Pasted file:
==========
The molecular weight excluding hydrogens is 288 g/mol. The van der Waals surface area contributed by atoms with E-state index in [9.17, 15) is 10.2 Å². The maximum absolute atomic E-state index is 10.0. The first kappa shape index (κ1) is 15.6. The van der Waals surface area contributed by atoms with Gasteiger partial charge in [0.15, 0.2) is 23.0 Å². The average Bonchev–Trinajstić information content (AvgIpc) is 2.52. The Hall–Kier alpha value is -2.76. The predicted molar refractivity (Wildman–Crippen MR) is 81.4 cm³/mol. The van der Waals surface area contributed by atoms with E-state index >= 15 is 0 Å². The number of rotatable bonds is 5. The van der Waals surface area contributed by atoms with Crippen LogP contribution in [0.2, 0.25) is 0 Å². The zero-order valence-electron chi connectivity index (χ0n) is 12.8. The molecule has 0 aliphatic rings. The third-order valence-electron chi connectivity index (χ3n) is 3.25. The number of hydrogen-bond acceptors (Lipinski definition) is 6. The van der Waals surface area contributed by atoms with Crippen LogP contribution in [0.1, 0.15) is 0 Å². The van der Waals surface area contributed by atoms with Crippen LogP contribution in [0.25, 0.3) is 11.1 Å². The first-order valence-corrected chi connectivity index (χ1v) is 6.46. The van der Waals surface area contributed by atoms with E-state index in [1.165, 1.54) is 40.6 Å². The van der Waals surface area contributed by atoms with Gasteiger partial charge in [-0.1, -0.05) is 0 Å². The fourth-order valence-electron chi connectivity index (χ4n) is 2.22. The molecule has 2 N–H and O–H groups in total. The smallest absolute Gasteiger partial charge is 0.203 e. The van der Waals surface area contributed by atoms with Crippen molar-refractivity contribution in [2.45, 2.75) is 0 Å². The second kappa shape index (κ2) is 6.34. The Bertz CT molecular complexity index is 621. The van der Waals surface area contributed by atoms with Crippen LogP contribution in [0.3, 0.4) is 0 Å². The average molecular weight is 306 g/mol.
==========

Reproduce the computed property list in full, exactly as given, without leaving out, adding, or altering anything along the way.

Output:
The molecular weight excluding hydrogens is 288 g/mol. The van der Waals surface area contributed by atoms with E-state index in [9.17, 15) is 10.2 Å². The maximum absolute atomic E-state index is 10.0. The first kappa shape index (κ1) is 15.6. The van der Waals surface area contributed by atoms with Gasteiger partial charge in [0.15, 0.2) is 23.0 Å². The average Bonchev–Trinajstić information content (AvgIpc) is 2.52. The Hall–Kier alpha value is -2.76. The predicted molar refractivity (Wildman–Crippen MR) is 81.4 cm³/mol. The van der Waals surface area contributed by atoms with E-state index >= 15 is 0 Å². The number of rotatable bonds is 5. The van der Waals surface area contributed by atoms with Crippen LogP contribution in [0.2, 0.25) is 0 Å². The zero-order valence-electron chi connectivity index (χ0n) is 12.8. The molecule has 0 aliphatic rings. The third-order valence-electron chi connectivity index (χ3n) is 3.25. The number of hydrogen-bond acceptors (Lipinski definition) is 6. The van der Waals surface area contributed by atoms with Crippen LogP contribution in [0.1, 0.15) is 0 Å². The van der Waals surface area contributed by atoms with Crippen LogP contribution in [0.25, 0.3) is 11.1 Å². The first-order valence-corrected chi connectivity index (χ1v) is 6.46. The van der Waals surface area contributed by atoms with E-state index in [1.165, 1.54) is 40.6 Å². The van der Waals surface area contributed by atoms with Gasteiger partial charge in [-0.1, -0.05) is 0 Å². The fourth-order valence-electron chi connectivity index (χ4n) is 2.22. The molecule has 2 N–H and O–H groups in total. The smallest absolute Gasteiger partial charge is 0.203 e. The van der Waals surface area contributed by atoms with Crippen molar-refractivity contribution in [2.45, 2.75) is 0 Å². The second kappa shape index (κ2) is 6.34. The Bertz CT molecular complexity index is 621. The van der Waals surface area contributed by atoms with Crippen LogP contribution in [0.3, 0.4) is 0 Å². The average molecular weight is 306 g/mol.